I just read this post a friend just sent me from a website called Free Range Kids. And it seemed a propos somehow. This whole issue about time and overscheduling and the need to have every minute of the day accounted for in our children’s life is a little obsessive, not to mention psychotic.
The mother who wrote this article did not hurt anyone. She is not guilty of abuse, negligence, or malnourishing her child. She’s just doing what every mother in every generation have found hard to do: LET GO.
Now I say this, after only allowing my nine and seven year old daughters to cross the busy street to go to the store by themselves only about a month ago. These trip are few and far between, and I feel horribly tense everytime they do it. If I had my druthers, I would make them wait for me to be ready and then I would hold them firmly each by the hand and tell them exactly when to cross. I would then tell them exactly what they can and cannot buy and tow them across the street until we were safely inside our own yard, the gate clamped shut. The maybe, just maybe, I would let go of their hands.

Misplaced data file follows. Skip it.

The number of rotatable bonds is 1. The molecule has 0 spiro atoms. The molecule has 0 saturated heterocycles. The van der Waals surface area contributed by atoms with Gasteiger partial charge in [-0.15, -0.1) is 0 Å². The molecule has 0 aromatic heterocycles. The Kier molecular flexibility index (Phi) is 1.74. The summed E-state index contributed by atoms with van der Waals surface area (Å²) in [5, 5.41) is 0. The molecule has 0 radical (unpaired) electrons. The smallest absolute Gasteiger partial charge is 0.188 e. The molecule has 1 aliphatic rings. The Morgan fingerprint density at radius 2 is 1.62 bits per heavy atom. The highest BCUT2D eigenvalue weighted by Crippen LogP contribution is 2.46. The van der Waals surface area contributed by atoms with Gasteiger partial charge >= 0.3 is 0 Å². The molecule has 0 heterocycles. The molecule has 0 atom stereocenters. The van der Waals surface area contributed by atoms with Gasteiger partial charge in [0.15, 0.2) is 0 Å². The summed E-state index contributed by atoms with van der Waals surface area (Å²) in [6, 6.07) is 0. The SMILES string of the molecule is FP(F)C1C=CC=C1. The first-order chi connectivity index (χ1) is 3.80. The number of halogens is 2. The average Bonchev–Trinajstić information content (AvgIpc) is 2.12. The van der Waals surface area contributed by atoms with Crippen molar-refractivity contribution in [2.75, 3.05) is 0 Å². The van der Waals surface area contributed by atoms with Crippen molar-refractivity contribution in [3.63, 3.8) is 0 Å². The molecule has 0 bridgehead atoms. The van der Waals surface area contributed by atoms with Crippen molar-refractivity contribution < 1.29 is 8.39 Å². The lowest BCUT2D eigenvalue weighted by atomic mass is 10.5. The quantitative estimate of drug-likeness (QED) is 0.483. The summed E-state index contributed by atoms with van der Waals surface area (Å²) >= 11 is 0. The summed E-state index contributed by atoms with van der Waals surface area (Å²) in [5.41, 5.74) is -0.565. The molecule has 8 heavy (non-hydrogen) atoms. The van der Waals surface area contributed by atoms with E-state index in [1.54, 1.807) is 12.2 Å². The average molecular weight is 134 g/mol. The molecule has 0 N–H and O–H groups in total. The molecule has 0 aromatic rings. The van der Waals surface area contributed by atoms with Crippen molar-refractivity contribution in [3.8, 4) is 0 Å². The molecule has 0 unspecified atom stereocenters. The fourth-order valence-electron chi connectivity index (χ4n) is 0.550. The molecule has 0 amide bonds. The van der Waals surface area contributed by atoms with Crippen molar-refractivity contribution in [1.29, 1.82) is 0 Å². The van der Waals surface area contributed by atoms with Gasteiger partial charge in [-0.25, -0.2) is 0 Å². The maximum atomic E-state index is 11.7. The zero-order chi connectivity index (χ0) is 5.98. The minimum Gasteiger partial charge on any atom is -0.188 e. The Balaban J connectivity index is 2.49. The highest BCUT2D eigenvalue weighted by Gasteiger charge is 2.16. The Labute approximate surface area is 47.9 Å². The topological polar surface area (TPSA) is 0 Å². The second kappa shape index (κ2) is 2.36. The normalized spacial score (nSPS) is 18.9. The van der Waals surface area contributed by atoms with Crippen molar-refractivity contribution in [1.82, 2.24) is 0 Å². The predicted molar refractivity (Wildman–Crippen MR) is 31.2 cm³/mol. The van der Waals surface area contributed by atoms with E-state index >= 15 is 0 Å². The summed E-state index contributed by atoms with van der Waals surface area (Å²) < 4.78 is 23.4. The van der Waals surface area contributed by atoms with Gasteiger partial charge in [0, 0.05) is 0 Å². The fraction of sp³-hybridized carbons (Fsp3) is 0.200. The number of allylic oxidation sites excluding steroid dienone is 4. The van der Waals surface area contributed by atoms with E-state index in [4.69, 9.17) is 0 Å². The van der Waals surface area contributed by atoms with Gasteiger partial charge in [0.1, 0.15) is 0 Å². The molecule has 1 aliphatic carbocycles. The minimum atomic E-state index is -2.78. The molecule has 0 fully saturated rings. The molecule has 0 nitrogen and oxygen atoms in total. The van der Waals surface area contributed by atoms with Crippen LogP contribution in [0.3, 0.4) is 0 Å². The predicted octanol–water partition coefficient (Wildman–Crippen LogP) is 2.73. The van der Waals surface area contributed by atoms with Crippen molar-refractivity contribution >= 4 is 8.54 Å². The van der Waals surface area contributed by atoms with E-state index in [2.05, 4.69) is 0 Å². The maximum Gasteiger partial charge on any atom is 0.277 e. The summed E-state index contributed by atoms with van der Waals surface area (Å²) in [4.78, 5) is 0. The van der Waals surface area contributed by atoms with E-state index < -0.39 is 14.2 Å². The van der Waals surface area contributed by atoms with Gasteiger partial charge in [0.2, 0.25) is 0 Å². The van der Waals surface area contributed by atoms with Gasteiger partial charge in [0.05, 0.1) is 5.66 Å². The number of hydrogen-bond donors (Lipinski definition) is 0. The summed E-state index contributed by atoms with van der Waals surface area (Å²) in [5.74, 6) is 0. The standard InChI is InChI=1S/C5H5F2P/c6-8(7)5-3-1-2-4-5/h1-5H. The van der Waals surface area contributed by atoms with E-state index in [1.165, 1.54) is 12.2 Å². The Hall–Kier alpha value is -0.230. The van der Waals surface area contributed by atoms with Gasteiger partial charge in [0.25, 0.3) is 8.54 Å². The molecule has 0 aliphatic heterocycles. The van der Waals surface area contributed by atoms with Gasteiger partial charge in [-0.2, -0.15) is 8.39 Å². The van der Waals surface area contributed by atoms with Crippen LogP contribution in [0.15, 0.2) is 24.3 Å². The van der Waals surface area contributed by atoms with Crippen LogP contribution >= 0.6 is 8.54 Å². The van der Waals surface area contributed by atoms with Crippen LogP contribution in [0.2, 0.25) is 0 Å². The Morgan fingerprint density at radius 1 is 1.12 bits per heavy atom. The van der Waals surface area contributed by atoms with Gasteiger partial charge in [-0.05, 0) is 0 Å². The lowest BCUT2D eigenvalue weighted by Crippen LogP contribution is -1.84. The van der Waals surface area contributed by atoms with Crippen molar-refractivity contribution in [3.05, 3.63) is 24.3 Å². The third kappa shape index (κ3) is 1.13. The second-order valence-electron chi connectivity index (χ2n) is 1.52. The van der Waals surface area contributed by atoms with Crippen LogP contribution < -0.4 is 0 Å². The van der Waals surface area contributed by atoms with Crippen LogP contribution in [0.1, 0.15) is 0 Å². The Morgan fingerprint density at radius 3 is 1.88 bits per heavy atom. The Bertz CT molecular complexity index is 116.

Anybody else see the problem in this?
First of all,I am not always going to be there. In fact, I am frequently not there. I work, I write, I have better things to do than lead my kids by the hand. And I think I am pretty safe in saying that they have better things to do than to have me lead them by the hand everywhere.
Second of all, as much as I would like to say I can stop every bad thing from happening just by my sheer presence, that is not true. I can’t. All I can do is make sure they are as prepared as possible to face the world. Yes, I tell them how to cross the street. I tell them what to do if a stranger comes up to them. I give them the pretty common sense guidelines about what is safe and what is not safe. But it can’t just be theoretical- it has to be practical. It’s like Professor Umbridge telling Harry and co. that they can learn how to defend themselves by reading the text book. It won’t work. At one point, they are going to have to cross that street and get themselves somewhere without me.
So, although I have a long way to go and many fears to face before I reach Lenore Skenazy’s level of Free Range parenting, I hope one day to match her courage by letting my kids take the bus to school by themselves.
Even if I do end up dying of a neurosis induced heart attack waiting for them to come home again, it would sure save me a lot in time and gas….